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  • Seaweed has many health benefits when consumed, namely as a source of vitamins, minerals and anti-inflammatory agents.
  • Seaweed wraps may be able to nourish the skin and pull toxins out of the body, but scientific evidence of this is lacking.

The medicinal benefits of seaweed have been known for thousands of years. The ancient Romans used them to treat wounds, burns and rashes. More recently, the U.S. Department of Commerce’s National Ocean Service has stated that “seaweed is chock-full of vitamins, minerals and fiber, and contains anti-inflammatory and anti-microbial agents.”

While the benefits of seaweed in the diet are well documented, less is known about its use as a skin care product.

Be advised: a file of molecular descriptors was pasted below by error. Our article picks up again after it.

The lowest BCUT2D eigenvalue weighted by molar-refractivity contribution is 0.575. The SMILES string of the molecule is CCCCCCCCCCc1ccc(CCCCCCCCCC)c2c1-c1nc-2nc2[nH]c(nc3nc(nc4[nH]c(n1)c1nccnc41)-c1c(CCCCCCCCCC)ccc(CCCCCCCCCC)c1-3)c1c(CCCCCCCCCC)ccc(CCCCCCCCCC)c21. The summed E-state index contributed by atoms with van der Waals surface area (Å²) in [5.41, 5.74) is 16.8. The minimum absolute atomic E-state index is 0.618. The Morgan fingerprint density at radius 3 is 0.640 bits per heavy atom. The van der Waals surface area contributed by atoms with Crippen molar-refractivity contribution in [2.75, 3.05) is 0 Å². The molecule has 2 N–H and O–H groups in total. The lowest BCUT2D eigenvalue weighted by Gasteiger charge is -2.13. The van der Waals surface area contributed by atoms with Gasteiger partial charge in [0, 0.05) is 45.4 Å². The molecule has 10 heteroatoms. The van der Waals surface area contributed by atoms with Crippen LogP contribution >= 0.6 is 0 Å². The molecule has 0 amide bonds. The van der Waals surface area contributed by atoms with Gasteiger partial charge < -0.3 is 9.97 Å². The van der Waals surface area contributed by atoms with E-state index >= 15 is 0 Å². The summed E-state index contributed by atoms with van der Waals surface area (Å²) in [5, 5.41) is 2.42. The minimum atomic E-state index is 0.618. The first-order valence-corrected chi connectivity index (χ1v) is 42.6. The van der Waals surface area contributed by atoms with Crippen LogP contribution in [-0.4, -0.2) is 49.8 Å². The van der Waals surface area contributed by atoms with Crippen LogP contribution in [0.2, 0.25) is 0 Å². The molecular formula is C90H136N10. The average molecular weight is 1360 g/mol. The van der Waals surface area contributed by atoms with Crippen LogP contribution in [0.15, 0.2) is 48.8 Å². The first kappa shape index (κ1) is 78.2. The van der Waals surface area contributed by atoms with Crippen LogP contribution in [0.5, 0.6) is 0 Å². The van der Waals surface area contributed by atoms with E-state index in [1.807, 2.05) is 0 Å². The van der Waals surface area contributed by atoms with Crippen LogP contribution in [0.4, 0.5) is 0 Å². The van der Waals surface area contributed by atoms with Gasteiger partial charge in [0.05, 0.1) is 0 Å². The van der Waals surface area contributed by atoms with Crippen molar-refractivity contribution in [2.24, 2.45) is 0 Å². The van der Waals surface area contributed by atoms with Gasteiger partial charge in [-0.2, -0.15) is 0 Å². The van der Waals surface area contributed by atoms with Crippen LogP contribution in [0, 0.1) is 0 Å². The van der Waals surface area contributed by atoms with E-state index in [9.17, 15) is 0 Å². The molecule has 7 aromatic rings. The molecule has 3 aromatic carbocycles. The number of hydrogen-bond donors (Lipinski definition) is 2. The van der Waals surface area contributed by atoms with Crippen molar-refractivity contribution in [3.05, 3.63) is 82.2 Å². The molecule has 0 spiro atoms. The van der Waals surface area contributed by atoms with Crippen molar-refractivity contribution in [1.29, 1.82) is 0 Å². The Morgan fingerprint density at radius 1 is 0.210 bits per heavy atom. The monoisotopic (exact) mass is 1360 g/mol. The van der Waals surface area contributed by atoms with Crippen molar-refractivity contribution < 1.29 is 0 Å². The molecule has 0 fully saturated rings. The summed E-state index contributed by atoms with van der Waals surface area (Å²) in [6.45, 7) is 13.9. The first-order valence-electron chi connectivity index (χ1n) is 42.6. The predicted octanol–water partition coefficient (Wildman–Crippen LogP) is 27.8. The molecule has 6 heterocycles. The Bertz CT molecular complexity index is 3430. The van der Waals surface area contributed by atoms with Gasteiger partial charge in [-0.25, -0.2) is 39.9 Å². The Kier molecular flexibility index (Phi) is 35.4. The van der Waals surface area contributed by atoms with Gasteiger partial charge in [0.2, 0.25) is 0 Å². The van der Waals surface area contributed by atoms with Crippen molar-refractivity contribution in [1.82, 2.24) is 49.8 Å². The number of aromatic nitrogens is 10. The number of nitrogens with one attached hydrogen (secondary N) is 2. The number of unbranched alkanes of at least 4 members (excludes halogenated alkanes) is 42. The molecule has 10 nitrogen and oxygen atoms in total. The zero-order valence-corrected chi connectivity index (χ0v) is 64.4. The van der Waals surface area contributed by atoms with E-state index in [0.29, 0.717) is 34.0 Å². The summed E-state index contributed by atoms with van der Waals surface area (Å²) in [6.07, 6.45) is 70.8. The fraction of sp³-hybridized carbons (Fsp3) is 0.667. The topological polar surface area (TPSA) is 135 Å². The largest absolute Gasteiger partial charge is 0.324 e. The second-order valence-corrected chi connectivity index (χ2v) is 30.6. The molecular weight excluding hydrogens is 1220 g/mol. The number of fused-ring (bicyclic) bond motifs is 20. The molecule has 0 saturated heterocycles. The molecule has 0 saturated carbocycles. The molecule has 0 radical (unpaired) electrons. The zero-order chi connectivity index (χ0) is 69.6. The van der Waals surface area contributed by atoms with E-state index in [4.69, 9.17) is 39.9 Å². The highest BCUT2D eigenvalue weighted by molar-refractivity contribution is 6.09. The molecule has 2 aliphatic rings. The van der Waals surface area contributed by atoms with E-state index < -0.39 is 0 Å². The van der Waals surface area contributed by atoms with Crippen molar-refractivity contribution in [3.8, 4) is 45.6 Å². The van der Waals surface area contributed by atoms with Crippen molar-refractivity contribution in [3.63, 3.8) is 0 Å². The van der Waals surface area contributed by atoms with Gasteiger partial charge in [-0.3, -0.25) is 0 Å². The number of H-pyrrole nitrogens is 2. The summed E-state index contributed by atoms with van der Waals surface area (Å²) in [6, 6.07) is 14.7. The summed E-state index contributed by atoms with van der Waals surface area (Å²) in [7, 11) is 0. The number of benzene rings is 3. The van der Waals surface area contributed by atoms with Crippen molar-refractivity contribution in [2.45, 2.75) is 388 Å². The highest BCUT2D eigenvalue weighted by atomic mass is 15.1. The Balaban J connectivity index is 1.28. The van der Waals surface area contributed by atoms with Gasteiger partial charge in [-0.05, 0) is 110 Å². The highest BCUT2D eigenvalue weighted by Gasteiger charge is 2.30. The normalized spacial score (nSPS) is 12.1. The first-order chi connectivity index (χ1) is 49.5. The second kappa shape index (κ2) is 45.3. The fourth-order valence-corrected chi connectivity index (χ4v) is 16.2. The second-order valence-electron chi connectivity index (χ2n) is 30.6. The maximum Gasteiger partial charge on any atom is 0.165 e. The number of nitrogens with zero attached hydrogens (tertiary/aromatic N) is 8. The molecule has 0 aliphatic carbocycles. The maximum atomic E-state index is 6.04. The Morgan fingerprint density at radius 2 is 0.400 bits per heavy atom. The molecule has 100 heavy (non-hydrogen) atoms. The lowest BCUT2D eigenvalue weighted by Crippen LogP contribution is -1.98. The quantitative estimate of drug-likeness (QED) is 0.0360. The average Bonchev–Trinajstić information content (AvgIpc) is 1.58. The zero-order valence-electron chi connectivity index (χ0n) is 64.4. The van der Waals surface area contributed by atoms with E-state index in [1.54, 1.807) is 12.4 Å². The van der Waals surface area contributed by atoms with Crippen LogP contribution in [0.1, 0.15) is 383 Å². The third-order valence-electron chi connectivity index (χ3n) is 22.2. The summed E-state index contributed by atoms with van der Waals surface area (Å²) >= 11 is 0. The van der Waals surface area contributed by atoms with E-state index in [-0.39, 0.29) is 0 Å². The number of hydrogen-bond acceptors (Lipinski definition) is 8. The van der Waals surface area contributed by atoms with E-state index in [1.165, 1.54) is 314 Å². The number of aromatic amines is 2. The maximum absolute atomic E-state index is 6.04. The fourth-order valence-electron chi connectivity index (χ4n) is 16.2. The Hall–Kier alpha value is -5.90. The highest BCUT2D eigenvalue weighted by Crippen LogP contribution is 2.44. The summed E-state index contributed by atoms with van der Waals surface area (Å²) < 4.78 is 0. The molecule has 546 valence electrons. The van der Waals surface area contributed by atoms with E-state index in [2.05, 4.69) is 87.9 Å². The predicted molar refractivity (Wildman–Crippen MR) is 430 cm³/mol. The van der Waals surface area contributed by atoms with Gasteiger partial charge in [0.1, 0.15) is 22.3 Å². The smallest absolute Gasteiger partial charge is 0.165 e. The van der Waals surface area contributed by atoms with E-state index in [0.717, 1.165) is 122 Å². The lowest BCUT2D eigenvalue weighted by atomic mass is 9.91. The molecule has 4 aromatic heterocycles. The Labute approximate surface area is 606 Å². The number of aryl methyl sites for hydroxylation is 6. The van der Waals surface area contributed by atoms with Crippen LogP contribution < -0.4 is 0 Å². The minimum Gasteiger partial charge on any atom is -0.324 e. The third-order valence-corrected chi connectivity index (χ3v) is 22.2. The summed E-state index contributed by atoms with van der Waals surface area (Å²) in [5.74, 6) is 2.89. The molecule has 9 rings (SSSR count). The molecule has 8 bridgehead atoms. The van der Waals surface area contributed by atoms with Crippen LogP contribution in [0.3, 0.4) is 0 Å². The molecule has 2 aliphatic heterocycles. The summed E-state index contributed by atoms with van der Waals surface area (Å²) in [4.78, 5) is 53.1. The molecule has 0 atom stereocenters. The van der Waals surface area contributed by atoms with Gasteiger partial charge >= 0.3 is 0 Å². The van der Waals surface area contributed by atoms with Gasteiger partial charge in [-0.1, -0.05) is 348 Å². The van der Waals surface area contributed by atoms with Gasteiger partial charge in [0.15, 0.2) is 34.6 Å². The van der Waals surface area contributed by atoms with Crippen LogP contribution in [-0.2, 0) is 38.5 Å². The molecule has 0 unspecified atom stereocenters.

Does wrapping our bodies in large strips of seaweed actually have any health and beauty benefits? Here’s what we found out.

The seaweed diet: known benefits

There are red, brown and green varieties of seaweed, although most people are probably familiar with ‘nori’ – the Japanese name for the seaweed used to wrap sushi.

Many nutrition experts tout the health benefits of seaweed. Caleb Backe, a health and wellness consultant, says seaweed is “low in carbs and high in protein and fiber. It’s also rich in omega-3 fatty acids, containing a higher content than avocados.”

Backe also notes that “seaweed may improve heart health and benefit your immune system due to its antioxidant content. And it contains other nutrients like sodium, vitamin B-6, iron, magnesium, calcium, copper, zinc and phosphorus.”

In recent years these benefits have been discussed and promoted on several national television shows, sparking the sales of various seaweed-based beauty products and health supplements.